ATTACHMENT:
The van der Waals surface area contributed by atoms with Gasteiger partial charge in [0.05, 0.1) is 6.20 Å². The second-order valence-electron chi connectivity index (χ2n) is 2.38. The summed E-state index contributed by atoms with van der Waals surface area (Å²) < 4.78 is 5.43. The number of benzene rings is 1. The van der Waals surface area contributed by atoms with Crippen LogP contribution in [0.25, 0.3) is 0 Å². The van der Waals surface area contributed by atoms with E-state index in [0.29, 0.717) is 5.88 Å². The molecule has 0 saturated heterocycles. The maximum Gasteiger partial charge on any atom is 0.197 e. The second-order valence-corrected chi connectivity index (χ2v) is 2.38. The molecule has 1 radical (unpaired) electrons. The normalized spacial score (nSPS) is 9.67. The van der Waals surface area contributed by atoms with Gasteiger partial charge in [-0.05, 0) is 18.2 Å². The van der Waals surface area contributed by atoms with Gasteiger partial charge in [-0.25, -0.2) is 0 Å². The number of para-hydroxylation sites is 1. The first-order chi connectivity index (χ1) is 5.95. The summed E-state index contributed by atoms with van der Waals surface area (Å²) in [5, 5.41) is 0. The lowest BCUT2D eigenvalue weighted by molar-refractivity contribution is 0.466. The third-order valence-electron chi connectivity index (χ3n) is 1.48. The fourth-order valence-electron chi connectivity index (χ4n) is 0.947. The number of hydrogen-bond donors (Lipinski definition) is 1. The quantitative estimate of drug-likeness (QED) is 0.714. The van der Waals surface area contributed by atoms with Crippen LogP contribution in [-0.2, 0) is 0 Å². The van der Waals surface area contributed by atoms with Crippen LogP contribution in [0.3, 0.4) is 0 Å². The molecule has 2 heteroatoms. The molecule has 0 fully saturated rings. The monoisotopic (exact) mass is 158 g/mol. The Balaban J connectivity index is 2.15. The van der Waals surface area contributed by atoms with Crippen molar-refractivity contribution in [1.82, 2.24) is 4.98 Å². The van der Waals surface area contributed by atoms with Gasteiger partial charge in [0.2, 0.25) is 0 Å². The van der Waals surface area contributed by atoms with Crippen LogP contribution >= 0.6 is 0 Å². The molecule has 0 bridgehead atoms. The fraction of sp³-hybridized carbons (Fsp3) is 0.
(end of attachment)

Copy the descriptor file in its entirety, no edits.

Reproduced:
The van der Waals surface area contributed by atoms with Gasteiger partial charge in [0.05, 0.1) is 6.20 Å². The second-order valence-electron chi connectivity index (χ2n) is 2.38. The summed E-state index contributed by atoms with van der Waals surface area (Å²) < 4.78 is 5.43. The number of benzene rings is 1. The van der Waals surface area contributed by atoms with Crippen LogP contribution in [0.25, 0.3) is 0 Å². The van der Waals surface area contributed by atoms with E-state index in [0.29, 0.717) is 5.88 Å². The molecule has 0 saturated heterocycles. The maximum Gasteiger partial charge on any atom is 0.197 e. The second-order valence-corrected chi connectivity index (χ2v) is 2.38. The molecule has 1 radical (unpaired) electrons. The normalized spacial score (nSPS) is 9.67. The van der Waals surface area contributed by atoms with Gasteiger partial charge in [-0.05, 0) is 18.2 Å². The van der Waals surface area contributed by atoms with Gasteiger partial charge in [-0.25, -0.2) is 0 Å². The number of para-hydroxylation sites is 1. The first-order chi connectivity index (χ1) is 5.95. The summed E-state index contributed by atoms with van der Waals surface area (Å²) in [5, 5.41) is 0. The lowest BCUT2D eigenvalue weighted by molar-refractivity contribution is 0.466. The third-order valence-electron chi connectivity index (χ3n) is 1.48. The fourth-order valence-electron chi connectivity index (χ4n) is 0.947. The number of hydrogen-bond donors (Lipinski definition) is 1. The quantitative estimate of drug-likeness (QED) is 0.714. The van der Waals surface area contributed by atoms with Crippen LogP contribution in [-0.2, 0) is 0 Å². The van der Waals surface area contributed by atoms with Crippen LogP contribution in [0.3, 0.4) is 0 Å². The molecule has 2 heteroatoms. The molecule has 0 fully saturated rings. The monoisotopic (exact) mass is 158 g/mol. The Balaban J connectivity index is 2.15. The van der Waals surface area contributed by atoms with Crippen molar-refractivity contribution in [1.82, 2.24) is 4.98 Å². The van der Waals surface area contributed by atoms with Gasteiger partial charge in [0.2, 0.25) is 0 Å². The van der Waals surface area contributed by atoms with Crippen LogP contribution >= 0.6 is 0 Å². The molecule has 0 bridgehead atoms. The fraction of sp³-hybridized carbons (Fsp3) is 0.